Stark billboards drive home danger of drugs


October 25, 1998|By Mike Burns

WHILE SOME may prefer to imagine hidden, or invisible, messages of anti-drug billboards in Carroll, the obvious message to everyone else is brutally clear: "Heroin kills."

Not just inside the county line, but everywhere. The lethal problem of drug abuse is not going away. It is on the rise. Any highway reminder of the threat may help someone to take the right step, to prevent another life lost to drugs.

No catchy rhyme or cute graphic is needed. Just the bare feet of a corpse, with a morgue toe-tag. Maybe it won't win an advertising award, but the deadly serious message is quickly conveyed.

The spurious speculation that these dramatic billboards discourage real estate sales and tourism in the county is a pathetic effort to avoid the issue. Anti-drug equals anti-growth? Put up more Happy Faces along the roadside?

More young people are dying, or suffering physical destruction, because they use heroin. The etiology of heroin addiction is complicated; individuals may react differently to a given dose of the narcotic. But the inevitable result is devastation for the user, the family, the community.

Grass-roots effort

The "Heroin kills" signs were developed as a cooperative effort by State's Attorney Jerry F. Barnes and Residents Attacking Drugs, a grass-roots organization formed in response to the overdose death in January of a Westminster teen-ager. Funding comes from private contributions and a little state money.

At any rate, the heroin problem is here, and it is largely fed by the fearless ignorance and rebelliousness of youth who will try anything once.

About 100 heroin and cocaine overdose cases were treated at Carroll County General Hospital in the first nine months of this year. Most of them were young people.

In 1996, the hospital treated six overdose cases.

That doesn't include Carroll residents who overdosed in other jurisdictions or died trying to score the poison at drug markets in Baltimore and other places.

Billions of dollars are spent nationwide on a variety of programs to stop drug traffic, provide effective treatment and educate our youth about drugs. By one estimate, Carroll spent $2.5 million in the past three years on drug programs. Public awareness is critical, not for the user as much as for their families and others who need to intervene. It shouldn't be trivialized.

Two ideas to fight

Two further ideas to help to fight the heroin menace in Carroll County are gaining support.

One is a state law requiring all hospitals to report drug overdoses to police. Some hospitals already do, but Carroll County General does not, citing patient confidentiality.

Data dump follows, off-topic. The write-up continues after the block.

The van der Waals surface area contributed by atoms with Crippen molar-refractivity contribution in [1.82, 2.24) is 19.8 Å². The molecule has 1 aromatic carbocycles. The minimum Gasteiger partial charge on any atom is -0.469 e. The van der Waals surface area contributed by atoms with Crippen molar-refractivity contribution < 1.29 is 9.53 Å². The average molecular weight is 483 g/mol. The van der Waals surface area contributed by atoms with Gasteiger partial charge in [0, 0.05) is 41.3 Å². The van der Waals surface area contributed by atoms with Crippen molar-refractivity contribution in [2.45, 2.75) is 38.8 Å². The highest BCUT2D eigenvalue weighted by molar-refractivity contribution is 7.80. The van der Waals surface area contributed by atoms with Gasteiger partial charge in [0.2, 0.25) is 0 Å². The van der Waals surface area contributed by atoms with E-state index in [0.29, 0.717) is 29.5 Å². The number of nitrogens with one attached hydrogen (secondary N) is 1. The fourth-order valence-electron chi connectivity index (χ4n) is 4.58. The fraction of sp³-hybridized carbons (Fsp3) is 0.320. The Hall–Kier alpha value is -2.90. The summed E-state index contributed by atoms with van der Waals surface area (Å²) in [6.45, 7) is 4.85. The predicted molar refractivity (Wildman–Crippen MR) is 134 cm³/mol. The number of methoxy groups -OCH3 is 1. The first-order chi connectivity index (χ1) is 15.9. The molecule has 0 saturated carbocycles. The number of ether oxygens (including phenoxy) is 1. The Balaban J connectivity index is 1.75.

Hospitals are now required to report cases of shootings or stabbings, or physical and sexual abuse of children. Suicide attempts are also reported.

So there's scant reason to hold back information on overdose patients. If they have drugs or paraphernalia, authorities are notified.

L The purpose is to get officially enforced help for the user.

"It's not to arrest the offenders; it's to save their lives," said Col. David B. Mitchell, the state police superintendent, at a Westminster forum last week.

Law officers will likely try to determine the source of the patient's drugs, but that doesn't seem much different from the public health investigations that are frequently made to find the cause of contagion and epidemic.

Critics argue that official reporting might dissuade people from taking an overdose victim to the hospital for necessary emergency treatment. Possibly, but not very often. A drug death investigation is much more likely to lead to their doorstep.

Another tool that Carroll authorities want is a drug court to deal with young drug and alcohol offenders. They applied for a $380,000 federal grant for a two-year pilot project.

The U.S. Department of Justice turned down the Carroll bid. Not because it was a bad idea -- nearly 300 other jurisdictions in the nation also applied for drug court funds, and half got grants -- but because the application needed more detail.

These alternative courts, operating in 14 other states, impose intense drug counseling, testing and supervision for minors.

Offenders avoid the juvenile court system and, early studies show, have a better chance of kicking substance abuse. Carroll plans to refine the proposal and resubmit it.

Officers in schools

A new state program to put juvenile probation officers in schools is also helping to spot drug problems among youth. Thirty-five officers are assigned in Maryland, including one at Westminster High School. They supervise juvenile probationers, but can alert school authorities to indications of other students' drug use.

There are partial solutions aplenty, but the principal obligation is on all of us to prevent young people from taking that first fatal step toward heroin abuse.

Heroin kills.

Mike Burns is The Sun's editorial writer in Carroll County.

Pub Date: 10/25/98

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